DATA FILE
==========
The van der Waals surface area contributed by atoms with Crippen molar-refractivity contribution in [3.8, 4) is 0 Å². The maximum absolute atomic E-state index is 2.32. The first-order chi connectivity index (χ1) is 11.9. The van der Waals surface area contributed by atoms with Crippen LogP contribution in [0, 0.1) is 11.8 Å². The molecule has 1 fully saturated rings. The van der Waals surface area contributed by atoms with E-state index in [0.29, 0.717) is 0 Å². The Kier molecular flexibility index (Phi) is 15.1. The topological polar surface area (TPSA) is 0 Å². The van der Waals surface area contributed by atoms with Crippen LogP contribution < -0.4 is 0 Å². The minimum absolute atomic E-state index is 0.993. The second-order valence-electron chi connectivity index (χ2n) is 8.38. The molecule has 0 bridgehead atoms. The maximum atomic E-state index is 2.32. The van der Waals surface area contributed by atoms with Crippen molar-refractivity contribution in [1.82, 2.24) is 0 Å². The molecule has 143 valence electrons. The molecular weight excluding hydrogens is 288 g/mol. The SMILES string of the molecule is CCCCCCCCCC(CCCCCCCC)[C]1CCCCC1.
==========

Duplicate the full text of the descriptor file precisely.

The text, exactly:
The van der Waals surface area contributed by atoms with Crippen molar-refractivity contribution in [3.8, 4) is 0 Å². The maximum absolute atomic E-state index is 2.32. The first-order chi connectivity index (χ1) is 11.9. The van der Waals surface area contributed by atoms with Crippen LogP contribution in [0, 0.1) is 11.8 Å². The molecule has 1 fully saturated rings. The van der Waals surface area contributed by atoms with E-state index in [0.29, 0.717) is 0 Å². The Kier molecular flexibility index (Phi) is 15.1. The topological polar surface area (TPSA) is 0 Å². The van der Waals surface area contributed by atoms with Crippen LogP contribution < -0.4 is 0 Å². The minimum absolute atomic E-state index is 0.993. The second-order valence-electron chi connectivity index (χ2n) is 8.38. The molecule has 0 bridgehead atoms. The maximum atomic E-state index is 2.32. The van der Waals surface area contributed by atoms with Crippen molar-refractivity contribution in [1.82, 2.24) is 0 Å². The molecule has 143 valence electrons. The molecular weight excluding hydrogens is 288 g/mol. The SMILES string of the molecule is CCCCCCCCCC(CCCCCCCC)[C]1CCCCC1.